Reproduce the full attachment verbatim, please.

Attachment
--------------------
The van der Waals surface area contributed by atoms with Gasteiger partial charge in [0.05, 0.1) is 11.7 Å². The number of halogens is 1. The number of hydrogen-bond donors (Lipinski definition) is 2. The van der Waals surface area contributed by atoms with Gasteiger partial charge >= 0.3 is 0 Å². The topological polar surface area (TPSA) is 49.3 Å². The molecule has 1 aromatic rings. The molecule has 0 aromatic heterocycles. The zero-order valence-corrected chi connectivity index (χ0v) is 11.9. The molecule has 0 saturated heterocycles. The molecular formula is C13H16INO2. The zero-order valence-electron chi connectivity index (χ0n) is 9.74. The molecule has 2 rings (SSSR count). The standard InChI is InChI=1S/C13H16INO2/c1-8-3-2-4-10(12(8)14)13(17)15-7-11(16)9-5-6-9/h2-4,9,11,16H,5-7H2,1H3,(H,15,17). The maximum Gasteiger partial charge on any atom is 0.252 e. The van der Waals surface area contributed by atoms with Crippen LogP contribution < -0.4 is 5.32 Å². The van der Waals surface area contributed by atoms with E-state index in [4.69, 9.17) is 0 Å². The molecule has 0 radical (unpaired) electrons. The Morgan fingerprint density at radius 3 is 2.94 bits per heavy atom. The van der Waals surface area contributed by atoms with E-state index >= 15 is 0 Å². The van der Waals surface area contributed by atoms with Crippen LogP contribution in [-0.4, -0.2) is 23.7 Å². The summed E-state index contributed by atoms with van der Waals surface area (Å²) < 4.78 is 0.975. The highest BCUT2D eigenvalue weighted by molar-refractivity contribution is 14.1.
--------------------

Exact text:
The van der Waals surface area contributed by atoms with Gasteiger partial charge in [0.05, 0.1) is 11.7 Å². The number of halogens is 1. The number of hydrogen-bond donors (Lipinski definition) is 2. The van der Waals surface area contributed by atoms with Gasteiger partial charge >= 0.3 is 0 Å². The topological polar surface area (TPSA) is 49.3 Å². The molecule has 1 aromatic rings. The molecule has 0 aromatic heterocycles. The zero-order valence-corrected chi connectivity index (χ0v) is 11.9. The molecule has 0 saturated heterocycles. The molecular formula is C13H16INO2. The zero-order valence-electron chi connectivity index (χ0n) is 9.74. The molecule has 2 rings (SSSR count). The standard InChI is InChI=1S/C13H16INO2/c1-8-3-2-4-10(12(8)14)13(17)15-7-11(16)9-5-6-9/h2-4,9,11,16H,5-7H2,1H3,(H,15,17). The maximum Gasteiger partial charge on any atom is 0.252 e. The van der Waals surface area contributed by atoms with Crippen LogP contribution < -0.4 is 5.32 Å². The van der Waals surface area contributed by atoms with E-state index in [4.69, 9.17) is 0 Å². The molecule has 0 radical (unpaired) electrons. The Morgan fingerprint density at radius 3 is 2.94 bits per heavy atom. The van der Waals surface area contributed by atoms with E-state index >= 15 is 0 Å². The van der Waals surface area contributed by atoms with Crippen LogP contribution in [-0.4, -0.2) is 23.7 Å². The summed E-state index contributed by atoms with van der Waals surface area (Å²) < 4.78 is 0.975. The highest BCUT2D eigenvalue weighted by molar-refractivity contribution is 14.1.